Local residents nominate Lund Grade Schoolhouse to National Register of Historic Places

Nevada is a historic and cultural wonder, abounding with stories, traditions, archaeology, cultural resources, and buildings that contribute to Nevada’s unique sense of place. Together, these revered treasures help bring Nevada’s multilayered heritage to life.  

As part of an ongoing effort to preserve America’s past, on Monday, the National Park Service (NPS) listed the Lund Grade School in Lund, White Pine County in the National Register of Historic Places. The National Register is the nation’s official list of places worthy of preservation, namely those with special historic and/or cultural significance. 

Built in 1915, the Lund Grade School is a quaint, rural schoolhouse in the White River Valley of White Pine County. The one-and-a-half story, Craftsman-style schoolhouse is located at the southwest corner of Center Street and Nevada Highway 318 / Main Street in the middle of town. It is the community’s oldest surviving grade school and the historic anchor for public education in the White River Valley in the early twentieth century. The Grade School continuously operated as an educational facility for Lund and White Pine County from its construction in 1915 to its closure by the White Pine County School District in 2005. It has evolved over time to serve the community, including a large addition in the 1980s to accommodate larger class sizes and new facilities.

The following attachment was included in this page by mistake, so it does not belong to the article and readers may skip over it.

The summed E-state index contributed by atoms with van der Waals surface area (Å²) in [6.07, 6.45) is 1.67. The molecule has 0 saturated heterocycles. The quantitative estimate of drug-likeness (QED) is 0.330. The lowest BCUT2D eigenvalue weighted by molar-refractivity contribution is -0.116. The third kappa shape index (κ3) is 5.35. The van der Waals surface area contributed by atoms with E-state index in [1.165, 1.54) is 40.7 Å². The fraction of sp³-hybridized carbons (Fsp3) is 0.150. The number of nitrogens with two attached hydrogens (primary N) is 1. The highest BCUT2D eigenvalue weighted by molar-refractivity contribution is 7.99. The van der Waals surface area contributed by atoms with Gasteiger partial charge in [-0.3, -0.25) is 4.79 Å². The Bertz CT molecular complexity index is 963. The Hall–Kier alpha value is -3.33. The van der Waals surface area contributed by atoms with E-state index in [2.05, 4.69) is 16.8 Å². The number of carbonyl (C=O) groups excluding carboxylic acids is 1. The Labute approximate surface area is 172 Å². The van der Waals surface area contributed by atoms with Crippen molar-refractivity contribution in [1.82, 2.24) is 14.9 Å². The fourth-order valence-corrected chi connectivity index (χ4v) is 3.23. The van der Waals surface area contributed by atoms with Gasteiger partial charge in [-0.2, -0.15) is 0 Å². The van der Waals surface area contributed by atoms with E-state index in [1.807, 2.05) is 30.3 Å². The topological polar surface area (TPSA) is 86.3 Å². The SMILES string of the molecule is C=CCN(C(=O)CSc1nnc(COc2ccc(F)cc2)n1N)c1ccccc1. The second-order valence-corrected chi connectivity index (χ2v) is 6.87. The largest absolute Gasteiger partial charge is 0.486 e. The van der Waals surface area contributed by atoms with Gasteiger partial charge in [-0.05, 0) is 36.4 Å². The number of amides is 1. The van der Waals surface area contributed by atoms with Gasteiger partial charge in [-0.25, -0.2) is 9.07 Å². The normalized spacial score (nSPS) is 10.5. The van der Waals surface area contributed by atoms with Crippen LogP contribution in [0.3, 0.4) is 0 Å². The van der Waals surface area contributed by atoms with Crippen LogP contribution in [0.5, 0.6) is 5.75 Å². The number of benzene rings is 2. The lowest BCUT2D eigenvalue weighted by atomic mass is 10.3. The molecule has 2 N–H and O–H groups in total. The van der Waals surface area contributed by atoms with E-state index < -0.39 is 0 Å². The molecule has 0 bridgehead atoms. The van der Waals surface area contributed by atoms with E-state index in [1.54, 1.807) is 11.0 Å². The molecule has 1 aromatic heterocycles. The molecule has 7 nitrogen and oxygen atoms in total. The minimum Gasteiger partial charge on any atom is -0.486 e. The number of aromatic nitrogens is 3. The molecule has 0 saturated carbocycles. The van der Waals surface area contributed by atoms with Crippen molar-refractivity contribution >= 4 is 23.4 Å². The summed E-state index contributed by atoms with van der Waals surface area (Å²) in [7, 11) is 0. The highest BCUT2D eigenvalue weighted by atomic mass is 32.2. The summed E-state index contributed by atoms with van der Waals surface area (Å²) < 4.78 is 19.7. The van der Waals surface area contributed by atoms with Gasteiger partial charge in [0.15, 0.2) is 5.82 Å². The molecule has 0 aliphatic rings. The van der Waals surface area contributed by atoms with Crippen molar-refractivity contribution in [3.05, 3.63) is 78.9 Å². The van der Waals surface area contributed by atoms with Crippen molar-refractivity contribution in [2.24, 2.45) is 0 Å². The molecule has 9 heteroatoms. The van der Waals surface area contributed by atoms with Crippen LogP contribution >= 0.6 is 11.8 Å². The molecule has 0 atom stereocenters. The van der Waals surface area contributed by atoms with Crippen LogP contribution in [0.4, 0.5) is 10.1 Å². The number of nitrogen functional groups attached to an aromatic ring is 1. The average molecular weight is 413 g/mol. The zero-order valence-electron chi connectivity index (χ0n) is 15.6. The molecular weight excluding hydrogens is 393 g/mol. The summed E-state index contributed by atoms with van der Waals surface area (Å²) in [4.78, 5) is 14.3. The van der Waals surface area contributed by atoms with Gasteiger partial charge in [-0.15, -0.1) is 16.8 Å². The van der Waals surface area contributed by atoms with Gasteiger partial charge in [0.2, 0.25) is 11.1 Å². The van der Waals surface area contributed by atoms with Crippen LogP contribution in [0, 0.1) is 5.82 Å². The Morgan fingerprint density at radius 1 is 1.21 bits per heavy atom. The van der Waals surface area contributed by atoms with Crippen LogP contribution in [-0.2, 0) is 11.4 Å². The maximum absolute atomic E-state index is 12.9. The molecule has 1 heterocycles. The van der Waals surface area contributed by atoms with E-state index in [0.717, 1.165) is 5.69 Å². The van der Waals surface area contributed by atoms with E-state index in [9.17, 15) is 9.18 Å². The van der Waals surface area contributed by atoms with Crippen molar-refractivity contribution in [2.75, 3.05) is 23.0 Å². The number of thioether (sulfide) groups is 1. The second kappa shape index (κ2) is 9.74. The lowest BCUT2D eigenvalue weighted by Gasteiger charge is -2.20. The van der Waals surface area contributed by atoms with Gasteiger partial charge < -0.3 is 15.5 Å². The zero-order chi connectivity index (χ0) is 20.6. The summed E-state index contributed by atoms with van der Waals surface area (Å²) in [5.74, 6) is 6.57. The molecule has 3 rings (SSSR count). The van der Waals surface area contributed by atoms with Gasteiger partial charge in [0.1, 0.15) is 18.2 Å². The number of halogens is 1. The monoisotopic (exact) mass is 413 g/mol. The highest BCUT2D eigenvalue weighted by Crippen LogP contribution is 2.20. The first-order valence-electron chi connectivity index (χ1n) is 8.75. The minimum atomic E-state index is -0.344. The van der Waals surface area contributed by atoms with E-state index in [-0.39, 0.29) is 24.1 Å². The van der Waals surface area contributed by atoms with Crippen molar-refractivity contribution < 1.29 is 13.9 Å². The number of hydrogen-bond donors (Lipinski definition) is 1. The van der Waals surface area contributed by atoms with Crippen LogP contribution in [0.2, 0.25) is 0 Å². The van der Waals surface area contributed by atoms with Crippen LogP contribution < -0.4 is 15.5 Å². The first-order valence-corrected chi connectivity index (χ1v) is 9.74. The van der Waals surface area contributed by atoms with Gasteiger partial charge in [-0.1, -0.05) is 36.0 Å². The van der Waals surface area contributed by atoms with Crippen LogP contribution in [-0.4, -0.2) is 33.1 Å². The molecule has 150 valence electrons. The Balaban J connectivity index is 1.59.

The nomination was completed by the Lund Historical Society, a local group that maintains a museum and promotes the diverse history of the community. Marion Francis, the nomination author and a Society member, interviewed numerous area residents to help complete the nomination. Ms. Francis recalled “These families were graciously inviting me into their lives and telling me the stories of their parents, grandparents, and ancestors.” For Ms. Francis, “The Lund School was and still is an integral part of the town,” as “many students who graduated from the school came back as adults to teach in the very same classrooms where they had once been taught.” In recollecting her work to complete the nomination, Ms. Francis said that the process “made me think about why things happen rather than just making a list of events.”

In 2008, the Nevada State Historic Preservation Office (NSHPO) published a special report, called a multiple property documentation form, on the State’s historic schools to make it easier for Nevada residents like Ms. Francis to nominate historic school buildings to the National Register of Historic Places. Nevada citizens seeking to nominate historic school properties, or other important places, to the National Register are encouraged to contact NSHPO in Carson City, Nevada. To view a copy of the report, School Buildings in Nevada, please visit: http://shpo.nv.gov/contexts.

NSHPO supports the preservation, documentation, and beneficial use of cultural resources statewide. We are dedicated to guiding and assisting the public, non-profits, and local, state, and federal agencies in the preservation of Nevada’s past. To learn more about NSHPO, visit shpo.nv.gov.

The National Register of Historic Places was established in 1966 under the National Historic Preservation Act to recognize historic resources important to national, state, and local history.  For a resource to be eligible it should generally be 50 years of age, possess historical significance, and retain strong physical evidence of that story.